MLB records are broken almost every year. Some big, some small. Some take longer than others. It took 38 years before Roger Maris’s 61 in ’61 was broken, and then only another two years after for the record to fall again.

Some records may just be etched in stone forever since the game is forever changing, like Cy Young’s 511 wins. The bottom-line is that not only do the fans crave for them to be broken but the players do too. 

So we asked our writers: Of current players, who has the best chance of breaking a modern era MLB record before their career is over? Will anyone every beat Rickey Henderson’s 130 swipes or Dimaggio’s 56 game hitting streak? We sure hope so…




The record for doubles in a season was set by Earl Webb in 1933 with 67. Among current major leaguers with five years or less experience, the most likely candidate to surpass that mark is the Royals Billy Butler.


Butler doesn’t discriminate against any one section of the baseball diamond. He hits from foul pole to foul pole, from gap to gap. Taking a look at his spray chart, here’s the breakdown of his 20 doubles (on pace for 49) thus far in 2010: five to LF, five to left center, two to CF, two to right center and six to RF. Butler hit 51 two base hits in 2009, and has 116 in 440 career games.


Kauffman Stadium is a spacious park (330, 375, 410, 375, 330) and very accommodating to an all-field hitter like Butler. He has power, but is more of a pure line drive hitter than a long fly ball guy. His legs are certainly not a strong suit, so he won’t be legging out many triples (three career).


Quite simply, Billy Butler was born to hit doubles, and all the confounding variables seem to be in his favor for a special run. 67 is a reach, but Todd Helton’s 59 (highest total since 1936) is not out of the realm of possibility.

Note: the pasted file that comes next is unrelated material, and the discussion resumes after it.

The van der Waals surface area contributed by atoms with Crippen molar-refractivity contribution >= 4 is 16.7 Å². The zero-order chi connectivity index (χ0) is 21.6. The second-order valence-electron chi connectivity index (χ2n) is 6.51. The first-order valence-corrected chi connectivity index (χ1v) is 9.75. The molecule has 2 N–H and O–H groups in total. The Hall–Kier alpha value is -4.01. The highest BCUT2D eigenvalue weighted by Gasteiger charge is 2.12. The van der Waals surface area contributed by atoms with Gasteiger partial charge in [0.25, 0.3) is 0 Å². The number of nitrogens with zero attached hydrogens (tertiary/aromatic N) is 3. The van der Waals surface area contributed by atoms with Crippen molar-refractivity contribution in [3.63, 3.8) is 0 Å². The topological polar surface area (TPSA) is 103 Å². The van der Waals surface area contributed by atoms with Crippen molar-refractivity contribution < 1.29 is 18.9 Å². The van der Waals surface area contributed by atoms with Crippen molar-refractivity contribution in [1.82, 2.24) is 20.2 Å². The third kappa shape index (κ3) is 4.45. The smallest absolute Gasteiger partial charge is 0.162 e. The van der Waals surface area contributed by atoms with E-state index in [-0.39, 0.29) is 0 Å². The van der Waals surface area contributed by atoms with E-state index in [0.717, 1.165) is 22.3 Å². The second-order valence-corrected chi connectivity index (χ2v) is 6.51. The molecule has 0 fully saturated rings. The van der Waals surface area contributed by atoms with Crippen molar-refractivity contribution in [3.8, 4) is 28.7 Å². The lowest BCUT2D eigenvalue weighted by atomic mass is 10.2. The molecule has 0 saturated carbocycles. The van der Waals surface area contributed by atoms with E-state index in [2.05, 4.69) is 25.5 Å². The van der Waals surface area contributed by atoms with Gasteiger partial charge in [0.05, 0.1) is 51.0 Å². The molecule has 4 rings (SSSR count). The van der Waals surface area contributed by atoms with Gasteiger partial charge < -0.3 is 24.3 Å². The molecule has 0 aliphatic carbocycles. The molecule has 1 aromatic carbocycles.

Written by Adam Ganeles for






In modern baseball, only Randy Johnson, Kerry Wood, and Pedro Martinez have averaged over 10K/9 for their career.  The single season mark is held by Randy Johnson’s 13.4 K/9 effort from 2001. 


In his first four starts, Stephen Strasburg has started off with a 14.6 K/9 rate.  So what if it’s so early into Strasburg’s career to begin speculating about how things will go, there is no reason to believe that he’s going to slow down. 75 of the 95 pitches he threw in his last start were strikes and through every level he’s kept his WHIP under one. 


He throws strikes at an amazing percentage and hitters can not put the ball in play, sounds like a recipe for Ks to me.

Written by James Weston for





Slamming Sammy holds the record but of course he played when taking steroids was the norm. The legitimate winner was Rudy York with 18 (1937) and runner-up Babe Ruth with 17 (1927).


Although off to a slower start this year, Ryan Howard is still a home-run machine. Howard only has 15 right now and has historically been a second half player, with not only better power numbers but a batting average 40 points higher. Even though there are plenty of other big sluggers out there, I feel Howard has the best chance for owning this record.


Since his first full season in 2006 he hasn’t hit less than 45 in a year. He’s hit over 10 in a month 11 times and reached a high of 14 in August ’06. Ryan Howard was born to hit souvenirs into the bleachers!

Written by Evan Marx for






It’s difficult to find a record in baseball that doesn’t seem ridiculously out of reach. With the difficult task at hand, I have combed through the archives for one that may fall.  Something interesting jumped out at me while I was exploring current and past hitting streaks. 


As usual, after an April to forget Mark Teixeira is currently riding a nine game hitting streak.  Being a switch hitter you would think that a consecutive game hitting streak would be easier because one would be able to take advantage of favorable matchups. Especially in the AL where you get considerably more protection in the lineup because you don’t have to bat the pitcher. Apparently, this is where I was mistaken.